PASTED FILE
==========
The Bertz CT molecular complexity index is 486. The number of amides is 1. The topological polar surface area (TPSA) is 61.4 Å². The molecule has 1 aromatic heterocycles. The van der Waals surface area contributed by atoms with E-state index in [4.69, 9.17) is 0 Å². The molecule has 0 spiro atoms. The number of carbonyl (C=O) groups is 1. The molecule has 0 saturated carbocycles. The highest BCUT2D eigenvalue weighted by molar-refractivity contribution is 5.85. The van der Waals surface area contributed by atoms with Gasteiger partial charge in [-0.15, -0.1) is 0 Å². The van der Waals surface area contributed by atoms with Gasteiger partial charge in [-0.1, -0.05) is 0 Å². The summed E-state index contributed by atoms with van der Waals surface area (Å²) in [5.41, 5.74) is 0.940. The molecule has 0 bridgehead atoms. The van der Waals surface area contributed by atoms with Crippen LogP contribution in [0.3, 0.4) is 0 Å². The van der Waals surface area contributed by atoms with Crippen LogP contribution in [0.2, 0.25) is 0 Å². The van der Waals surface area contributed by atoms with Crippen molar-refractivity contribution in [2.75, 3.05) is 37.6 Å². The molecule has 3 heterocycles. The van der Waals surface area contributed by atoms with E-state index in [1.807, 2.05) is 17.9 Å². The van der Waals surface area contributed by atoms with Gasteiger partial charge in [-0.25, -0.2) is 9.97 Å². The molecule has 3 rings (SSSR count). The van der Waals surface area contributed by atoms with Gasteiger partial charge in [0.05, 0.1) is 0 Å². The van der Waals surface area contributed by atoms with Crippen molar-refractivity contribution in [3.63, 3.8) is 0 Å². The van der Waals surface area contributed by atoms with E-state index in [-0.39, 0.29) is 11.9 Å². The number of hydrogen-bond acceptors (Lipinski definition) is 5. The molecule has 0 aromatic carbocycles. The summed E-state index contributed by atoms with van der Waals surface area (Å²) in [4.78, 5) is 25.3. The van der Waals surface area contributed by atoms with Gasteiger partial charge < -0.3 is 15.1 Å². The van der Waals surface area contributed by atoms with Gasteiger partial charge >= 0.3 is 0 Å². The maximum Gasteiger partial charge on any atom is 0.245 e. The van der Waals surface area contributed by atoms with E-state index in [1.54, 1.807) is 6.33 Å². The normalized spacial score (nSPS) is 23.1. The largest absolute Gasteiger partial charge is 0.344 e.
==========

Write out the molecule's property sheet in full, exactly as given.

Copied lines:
The Bertz CT molecular complexity index is 486. The number of amides is 1. The topological polar surface area (TPSA) is 61.4 Å². The molecule has 1 aromatic heterocycles. The van der Waals surface area contributed by atoms with E-state index in [4.69, 9.17) is 0 Å². The molecule has 0 spiro atoms. The number of carbonyl (C=O) groups is 1. The molecule has 0 saturated carbocycles. The highest BCUT2D eigenvalue weighted by molar-refractivity contribution is 5.85. The van der Waals surface area contributed by atoms with Gasteiger partial charge in [-0.15, -0.1) is 0 Å². The van der Waals surface area contributed by atoms with Gasteiger partial charge in [-0.1, -0.05) is 0 Å². The summed E-state index contributed by atoms with van der Waals surface area (Å²) in [5.41, 5.74) is 0.940. The molecule has 0 bridgehead atoms. The van der Waals surface area contributed by atoms with Crippen LogP contribution in [0.3, 0.4) is 0 Å². The van der Waals surface area contributed by atoms with Crippen LogP contribution in [0.2, 0.25) is 0 Å². The van der Waals surface area contributed by atoms with Crippen molar-refractivity contribution in [2.75, 3.05) is 37.6 Å². The molecule has 3 heterocycles. The van der Waals surface area contributed by atoms with E-state index in [1.807, 2.05) is 17.9 Å². The van der Waals surface area contributed by atoms with Gasteiger partial charge in [-0.25, -0.2) is 9.97 Å². The molecule has 3 rings (SSSR count). The van der Waals surface area contributed by atoms with Gasteiger partial charge in [0.05, 0.1) is 0 Å². The van der Waals surface area contributed by atoms with Crippen molar-refractivity contribution in [3.63, 3.8) is 0 Å². The van der Waals surface area contributed by atoms with E-state index in [-0.39, 0.29) is 11.9 Å². The number of hydrogen-bond acceptors (Lipinski definition) is 5. The molecule has 0 aromatic carbocycles. The summed E-state index contributed by atoms with van der Waals surface area (Å²) in [4.78, 5) is 25.3. The van der Waals surface area contributed by atoms with Gasteiger partial charge < -0.3 is 15.1 Å². The van der Waals surface area contributed by atoms with Gasteiger partial charge >= 0.3 is 0 Å². The maximum Gasteiger partial charge on any atom is 0.245 e. The van der Waals surface area contributed by atoms with E-state index in [1.54, 1.807) is 6.33 Å². The normalized spacial score (nSPS) is 23.1. The largest absolute Gasteiger partial charge is 0.344 e.